Does Sequestration Matter?

Does the proposed federal sequestration on Friday, March 1, have any consequence for Belmont?  Indeed, it does.  Here’s what the Office of the Massachusetts Commissioner of Education has issued:

“March 1 is the current deadline for Congress to act to avoid the automatic spending cuts under sequestration, although few will be surprised if the federal budget debate extends into spring and summer.  If sequestration occurs, it has been suggested that federal K-12 education spending might be cut in the range of six percent.  It is too early to tell how that would translate into individual district allotments for individual programs.  Any cuts to education spending won’t have an impact until July 1 at the earliest.  We urge distr4icts to take a conservative approach in estimating federal grant revenues as you continue your work on Fiscal Year 2014 budgets.”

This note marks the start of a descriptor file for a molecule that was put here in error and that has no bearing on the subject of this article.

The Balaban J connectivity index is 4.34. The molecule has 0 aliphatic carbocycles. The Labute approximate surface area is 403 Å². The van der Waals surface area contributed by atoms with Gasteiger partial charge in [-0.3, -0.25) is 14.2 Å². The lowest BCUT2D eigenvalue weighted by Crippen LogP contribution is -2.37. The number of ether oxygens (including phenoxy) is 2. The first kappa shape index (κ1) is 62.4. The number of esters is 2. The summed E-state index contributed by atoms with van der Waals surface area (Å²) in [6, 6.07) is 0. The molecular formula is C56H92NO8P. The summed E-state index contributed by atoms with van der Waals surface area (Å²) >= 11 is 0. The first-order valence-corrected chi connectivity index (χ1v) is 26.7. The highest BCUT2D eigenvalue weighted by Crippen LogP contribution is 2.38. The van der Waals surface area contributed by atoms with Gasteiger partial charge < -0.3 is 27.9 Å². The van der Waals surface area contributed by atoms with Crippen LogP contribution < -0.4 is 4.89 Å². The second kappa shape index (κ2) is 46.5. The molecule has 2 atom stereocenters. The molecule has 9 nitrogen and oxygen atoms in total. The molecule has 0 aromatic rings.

In our current budget submission we took what we thought was a conservative position and assumed that federal grants would be level-funded.  To cut an additional 6% or 7% from federal grants in a budget that already represents essentially a half-million-dollar cut in services is painful and difficult, especially for the various populations served by federal grants:  students of special needs, students on free or reduced lunch, students whose primary language is other than English, and—in truth—all students because all benefit from the federal lunch program and the array of district-wide services supported by the federal entitlement programs.

The political logjam in Washington has direct, local consequences.  Approximately $6 million of the school department’s budget comes from sources other than the general fund.  Most of those sources are the various “entitlement” grants.  A cut in real dollars of an additional $350,000 is certainly meaningful.

 

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